While the cybersecurity world is focused on the Russian invasion of Ukraine, new research from Symantec serves as a reminder that significant threats remain elsewhere too.
Symantec this week reported a highly sophisticated malware called “Backdoor.Daxin” that “appears to be used in a long-running espionage campaign against select governments and other critical infrastructure targets” and appears to be linked to China.
The researchers called Daxin “a highly sophisticated piece of malware being used by China-linked threat actors, exhibiting technical complexity previously unseen by such actors. The malware appears to be used in a long-running espionage campaign against select governments and other critical infrastructure targets.”
Symantec said the backdoor’s purpose is to exfiltrate data stealthily and can remain undetected even by networks with high defense capabilities. Symantec’s team said the threat will probably require further in-depth analyses to uncover all the details.
“Daxin is without doubt the most advanced piece of malware Symantec researchers have seen used by a China-linked actor,” the researchers wrote. “Considering its capabilities and the nature of its deployed attacks, Daxin appears to be optimized for use against hardened targets, allowing the attackers to burrow deep into a target’s network and exfiltrate data without raising suspicions.”
Daxin’s Impressive Ability to Remain Undetected
Technically speaking, Daxin is a backdoor installed as a Windows kernel driver, which is a pretty unusual format for malware. The attackers use it to conduct various unauthorized operations on target machines, such as exfiltrating confidential documents or sending malicious payloads.
So far, nothing new. However, Symantec researchers concluded Daxin is particularly stealthy, with a powerful ability to communicate over hijacked TCP/IP connections. It swaps legitimate connections with encrypted channels to bypass firewall rules and evade most detection tools like EDR.
The malware then sends information back to remote servers. This point seems to be the key to understanding this unusual backdoor: The malware does not create any additional network processes that can set off alerts, but rather attacks legitimate services already running.
To proceed, it monitors specific patterns in incoming TCP traffic and then attempts to disconnect a legitimate recipient to take its place. If the exchange is successful, that channel will be used to receive command-and-control instructions and exfiltrate data.
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Multi-node Communications a New Tactic
Symantec included a graphic (see below) to explain how Daxin can sneak into secure environments by establishing multi-node communication channels with a new approach. The attackers can manipulate multiple infected computers in a single operation, while most similar attacks would use a step-by-step approach that would require separate operations.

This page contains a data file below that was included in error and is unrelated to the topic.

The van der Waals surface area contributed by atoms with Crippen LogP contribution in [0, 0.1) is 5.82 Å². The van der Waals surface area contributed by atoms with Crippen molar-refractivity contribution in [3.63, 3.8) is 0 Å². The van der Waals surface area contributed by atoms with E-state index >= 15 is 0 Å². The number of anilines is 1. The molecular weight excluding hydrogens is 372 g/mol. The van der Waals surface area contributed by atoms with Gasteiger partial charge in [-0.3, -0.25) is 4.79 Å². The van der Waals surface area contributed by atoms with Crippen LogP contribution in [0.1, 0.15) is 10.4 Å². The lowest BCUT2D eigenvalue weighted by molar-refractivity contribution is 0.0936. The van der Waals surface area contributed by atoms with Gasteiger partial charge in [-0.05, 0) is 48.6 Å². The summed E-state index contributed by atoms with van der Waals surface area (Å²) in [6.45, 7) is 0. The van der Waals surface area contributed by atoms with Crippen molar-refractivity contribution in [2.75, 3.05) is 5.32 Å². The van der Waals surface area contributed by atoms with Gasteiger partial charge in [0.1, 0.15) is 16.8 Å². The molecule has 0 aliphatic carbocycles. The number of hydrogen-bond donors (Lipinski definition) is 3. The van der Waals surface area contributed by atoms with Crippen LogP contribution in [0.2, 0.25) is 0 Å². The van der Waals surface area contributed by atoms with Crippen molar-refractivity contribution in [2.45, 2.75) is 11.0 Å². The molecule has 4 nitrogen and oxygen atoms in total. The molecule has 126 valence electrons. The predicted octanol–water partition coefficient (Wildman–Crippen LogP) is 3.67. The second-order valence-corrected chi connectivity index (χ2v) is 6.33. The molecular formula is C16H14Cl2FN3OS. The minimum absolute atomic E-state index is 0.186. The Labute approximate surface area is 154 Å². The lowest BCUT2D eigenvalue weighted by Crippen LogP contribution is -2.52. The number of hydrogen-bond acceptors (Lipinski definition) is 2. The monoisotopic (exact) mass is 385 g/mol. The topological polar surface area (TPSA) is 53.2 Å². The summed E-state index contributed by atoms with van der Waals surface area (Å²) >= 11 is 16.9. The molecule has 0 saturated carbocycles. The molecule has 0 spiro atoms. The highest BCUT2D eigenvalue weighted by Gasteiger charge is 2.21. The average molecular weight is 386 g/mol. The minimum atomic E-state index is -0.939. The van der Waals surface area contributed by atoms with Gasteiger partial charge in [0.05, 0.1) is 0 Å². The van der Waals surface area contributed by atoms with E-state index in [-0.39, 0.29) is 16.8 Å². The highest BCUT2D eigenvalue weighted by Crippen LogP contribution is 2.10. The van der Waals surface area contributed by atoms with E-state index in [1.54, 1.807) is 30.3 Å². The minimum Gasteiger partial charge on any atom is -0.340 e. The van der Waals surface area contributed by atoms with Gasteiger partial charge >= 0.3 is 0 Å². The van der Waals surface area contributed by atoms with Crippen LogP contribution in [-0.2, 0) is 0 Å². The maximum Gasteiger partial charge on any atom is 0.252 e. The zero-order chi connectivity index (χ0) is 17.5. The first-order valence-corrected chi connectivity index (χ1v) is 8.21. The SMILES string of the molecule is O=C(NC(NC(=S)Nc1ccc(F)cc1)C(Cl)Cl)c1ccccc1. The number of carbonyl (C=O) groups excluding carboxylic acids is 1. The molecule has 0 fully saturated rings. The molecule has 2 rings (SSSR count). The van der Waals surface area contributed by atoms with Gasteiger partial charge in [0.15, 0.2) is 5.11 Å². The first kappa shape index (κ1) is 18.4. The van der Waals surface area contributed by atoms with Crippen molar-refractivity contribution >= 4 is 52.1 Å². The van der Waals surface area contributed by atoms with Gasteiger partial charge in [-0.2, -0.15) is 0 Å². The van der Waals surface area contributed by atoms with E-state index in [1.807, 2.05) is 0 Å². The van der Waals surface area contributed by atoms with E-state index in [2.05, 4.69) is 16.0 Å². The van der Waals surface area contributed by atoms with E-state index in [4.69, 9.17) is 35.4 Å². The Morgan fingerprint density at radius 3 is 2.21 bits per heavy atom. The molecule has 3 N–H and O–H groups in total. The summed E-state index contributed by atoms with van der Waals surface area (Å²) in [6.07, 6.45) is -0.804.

This approach may significantly lower the chance of detection, according to Symantec:
The multi-node architecture makes it possible to compromise computers recursively by relaying commands across the network and hiding communication channels deeply, which also extends the dwell period for malicious activities.
Researchers published a detailed list of the potential resources used in Daxin attacks, for example, using filenames such as “patrol.sys”, “wantd.sys”, or backdoors such as 514d389ce87481fe1fc6549a090acf0da013b897e282ff2ef26f783bd5355a01.
Codebase Dates to 2009
While the latest sample was discovered in November 2021, Symantec believes the malware contains blocks of instructions that recall Regin, an advanced espionage tool discovered by Symantec threat researchers in 2014. They also connected it to Zala, an older piece of malware discovered in 2009 that could have been the first experiments that led to Daxin many years later.
Symantec’s team found significant similarities in codebases that indicate it’s probably the same actor or, at least, a group that “had access to Zala’s codebase.”
There is no clear evidence of a single actor for now, but according to Symantec, the attack “appears to be organizations and governments of strategic interest to China,” as “tools associated with Chinese espionage actors were found on some of the same computers where Daxin was deployed.”
In any case, the new threat does not look like the traditional analytics collected during China-related attacks, which might put the threat on a whole new level.
Symantec collaborated with the U.S. Cybersecurity and Infrastructure Security Agency (CISA) to warn foreign governments and help victims. CISA urged organizations to review Symantec’s report “for more information and for a list of indicators of compromise that may aid in the detection of this activity.”
This could be the latest chapter in the perpetual cyberwar between the U.S. and China, following recent claims by Chinese firms that the NSA hacked their infrastructure. Chinese researchers disclosed details about an advanced persistent threat (APT) called “bvp47,” named after an encryption algorithm attributed to the NSA.
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